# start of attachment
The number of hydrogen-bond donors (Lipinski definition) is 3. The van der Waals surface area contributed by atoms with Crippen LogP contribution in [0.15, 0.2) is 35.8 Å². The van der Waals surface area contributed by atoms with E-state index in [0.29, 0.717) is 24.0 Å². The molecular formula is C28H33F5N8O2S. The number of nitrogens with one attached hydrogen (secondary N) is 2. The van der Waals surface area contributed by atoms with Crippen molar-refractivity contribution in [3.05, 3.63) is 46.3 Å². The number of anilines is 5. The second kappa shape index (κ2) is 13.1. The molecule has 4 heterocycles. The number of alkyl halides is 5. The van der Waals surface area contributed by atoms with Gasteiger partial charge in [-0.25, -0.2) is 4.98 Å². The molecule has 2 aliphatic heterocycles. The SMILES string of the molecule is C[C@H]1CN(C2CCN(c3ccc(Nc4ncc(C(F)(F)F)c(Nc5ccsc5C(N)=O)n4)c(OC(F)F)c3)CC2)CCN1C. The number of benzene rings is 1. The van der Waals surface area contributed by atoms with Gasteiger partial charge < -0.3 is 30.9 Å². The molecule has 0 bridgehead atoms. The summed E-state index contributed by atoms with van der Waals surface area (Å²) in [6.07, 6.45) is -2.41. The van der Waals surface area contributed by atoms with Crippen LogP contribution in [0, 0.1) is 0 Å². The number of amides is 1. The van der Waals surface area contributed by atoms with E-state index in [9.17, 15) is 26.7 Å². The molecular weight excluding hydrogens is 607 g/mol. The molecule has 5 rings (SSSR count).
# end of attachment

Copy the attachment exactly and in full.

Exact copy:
The number of hydrogen-bond donors (Lipinski definition) is 3. The van der Waals surface area contributed by atoms with Crippen LogP contribution in [0.15, 0.2) is 35.8 Å². The van der Waals surface area contributed by atoms with E-state index in [0.29, 0.717) is 24.0 Å². The molecular formula is C28H33F5N8O2S. The number of nitrogens with one attached hydrogen (secondary N) is 2. The van der Waals surface area contributed by atoms with Crippen molar-refractivity contribution in [3.05, 3.63) is 46.3 Å². The number of anilines is 5. The second kappa shape index (κ2) is 13.1. The molecule has 4 heterocycles. The number of alkyl halides is 5. The van der Waals surface area contributed by atoms with Gasteiger partial charge in [-0.25, -0.2) is 4.98 Å². The molecule has 2 aliphatic heterocycles. The SMILES string of the molecule is C[C@H]1CN(C2CCN(c3ccc(Nc4ncc(C(F)(F)F)c(Nc5ccsc5C(N)=O)n4)c(OC(F)F)c3)CC2)CCN1C. The number of benzene rings is 1. The van der Waals surface area contributed by atoms with Gasteiger partial charge < -0.3 is 30.9 Å². The molecule has 0 bridgehead atoms. The summed E-state index contributed by atoms with van der Waals surface area (Å²) in [6.07, 6.45) is -2.41. The van der Waals surface area contributed by atoms with Crippen LogP contribution in [0, 0.1) is 0 Å². The number of amides is 1. The van der Waals surface area contributed by atoms with E-state index in [9.17, 15) is 26.7 Å². The molecular weight excluding hydrogens is 607 g/mol. The molecule has 5 rings (SSSR count).